There should be a mounting bracket for a 20L jerry-can attached to the inner-left part of the basket. The main 'occupant' of the turret basket is a large, double-sided (for greenish/sandish environment) camo net folded in a snail-like manner as seen on this M-51:



Since the Mk.4's turret basket is somewhat smaller than that on earlier Merkava variants, I would say this takes up more than half of the available space. The rest is pretty much used to store some of the personal, non-combat readiness related gear of the crew. There are also a few extra track-links attached to the rear turret-plate.


cabasner
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Posted: Sunday, May 19, 2019 - 07:26 AM UTC
Great info, guys! Thank you so much! The reason I'm looking for this info is, again, for the Merkava 4M Vulcan tank that is pictured in Michael Mass' book. There is no cover on the basket, and it certainly appears that this tank is being used in a training capacity, thus, probably does not have the standard 'load' in the basket that would be present for a war ready tank. However, the info here and the photos will surely help me put something together that should be at least reasonable.

Thank you again to all of you who responded.
Frenchy
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Posted: Sunday, May 19, 2019 - 08:18 AM UTC

Quoted Text

The main 'occupant' of the turret basket is a large, double-sided (for greenish/sandish environment) camo net folded in a snail-like manner





H.P.
ReluctantRenegade
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Posted: Sunday, May 19, 2019 - 08:24 AM UTC
Nice find, H.P.! I was looking for something similar without success...

Frenchy
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Posted: Sunday, May 19, 2019 - 09:01 AM UTC
In fact I've came across this one a few days ago but I didn't know it showed the camo net (looked like a fire hose to me )

H.P.
panzerbob01
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Posted: Sunday, May 19, 2019 - 09:38 AM UTC
That, Sir, is a training-officer's DREAM! A text-book -by-the-regs set-up. VERY COOL and actually specifically informative about select equipment.

That is a rare, rare pic in the slough of great Merk images blowing around the Web! Most of the photographed, save for museum display tanks, are usually a lot messier and disheveled-looking than that specimen!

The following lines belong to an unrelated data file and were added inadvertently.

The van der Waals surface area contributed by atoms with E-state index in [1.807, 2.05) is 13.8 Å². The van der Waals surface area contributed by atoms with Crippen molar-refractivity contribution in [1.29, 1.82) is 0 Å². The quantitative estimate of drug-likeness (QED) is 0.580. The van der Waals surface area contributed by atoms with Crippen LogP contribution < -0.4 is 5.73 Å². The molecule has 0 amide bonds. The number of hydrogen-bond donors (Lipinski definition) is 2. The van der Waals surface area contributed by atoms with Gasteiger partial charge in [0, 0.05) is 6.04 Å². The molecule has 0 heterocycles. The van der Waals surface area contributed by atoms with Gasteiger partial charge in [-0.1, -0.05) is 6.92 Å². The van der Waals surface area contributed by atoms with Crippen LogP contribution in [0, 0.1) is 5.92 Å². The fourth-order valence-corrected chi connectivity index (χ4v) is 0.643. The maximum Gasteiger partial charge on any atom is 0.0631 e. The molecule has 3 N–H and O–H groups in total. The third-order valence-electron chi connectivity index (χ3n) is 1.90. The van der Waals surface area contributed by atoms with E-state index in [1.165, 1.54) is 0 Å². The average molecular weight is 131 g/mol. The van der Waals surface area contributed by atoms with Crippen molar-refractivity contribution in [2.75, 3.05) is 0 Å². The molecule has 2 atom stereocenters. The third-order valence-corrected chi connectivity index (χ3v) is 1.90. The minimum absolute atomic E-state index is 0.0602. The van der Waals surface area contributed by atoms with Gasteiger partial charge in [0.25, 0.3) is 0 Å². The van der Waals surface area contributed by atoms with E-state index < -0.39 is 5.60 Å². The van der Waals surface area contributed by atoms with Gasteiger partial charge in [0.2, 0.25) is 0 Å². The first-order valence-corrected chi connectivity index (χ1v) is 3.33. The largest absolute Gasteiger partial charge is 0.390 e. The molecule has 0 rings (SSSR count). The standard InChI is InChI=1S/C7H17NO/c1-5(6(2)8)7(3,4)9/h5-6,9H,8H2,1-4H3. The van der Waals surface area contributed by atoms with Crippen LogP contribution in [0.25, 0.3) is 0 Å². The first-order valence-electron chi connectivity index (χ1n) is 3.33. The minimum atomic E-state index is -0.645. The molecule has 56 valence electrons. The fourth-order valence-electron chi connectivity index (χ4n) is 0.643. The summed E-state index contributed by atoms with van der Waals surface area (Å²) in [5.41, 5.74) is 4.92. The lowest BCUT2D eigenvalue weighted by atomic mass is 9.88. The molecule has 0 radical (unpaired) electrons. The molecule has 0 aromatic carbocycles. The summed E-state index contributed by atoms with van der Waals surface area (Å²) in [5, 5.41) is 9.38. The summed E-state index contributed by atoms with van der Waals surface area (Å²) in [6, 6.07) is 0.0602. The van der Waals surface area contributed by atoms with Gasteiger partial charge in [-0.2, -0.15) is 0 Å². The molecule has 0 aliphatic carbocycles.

Just as a "PS": I focused in my search for "basket pix" to avoid all the set-piece, regulated "training range" images that I could so reasonably identify.

Rather, I was seeking insight into what Merks in the field, on border patrol, etc. - the "lived-in" tanks - might look like. It's these circumstances where crew start to shuffle stuff around, step back from exact line-toeing, and get as comfy as possible with their immediate lives.

We who are interested in the Merk as a modeling subject are extremely lucky - there's a stupendous amount of imagery of real tanks in museum, training, and in-the-field just waiting out there for us to dwell upon!

Too bad I don't have time, energy, money, or skill to build all of the possibles we've shared even here!

Cheers! Bob
cabasner
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Posted: Sunday, May 19, 2019 - 12:25 PM UTC

Quoted Text


Quoted Text

The main 'occupant' of the turret basket is a large, double-sided (for greenish/sandish environment) camo net folded in a snail-like manner





H.P.



Outstanding, Henri-Pierre! You couldn't ask for a better image for something that was clearly described, but not photographed, until now! I certainly have the 'thing' I need for the basket of my 4M. Yea!!!!!!! Thank you SO MUCH!
ReluctantRenegade
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Posted: Sunday, May 19, 2019 - 06:24 PM UTC

Quoted Text

looked like a fire hose to me



'Oh bugger, the tank is on fire.'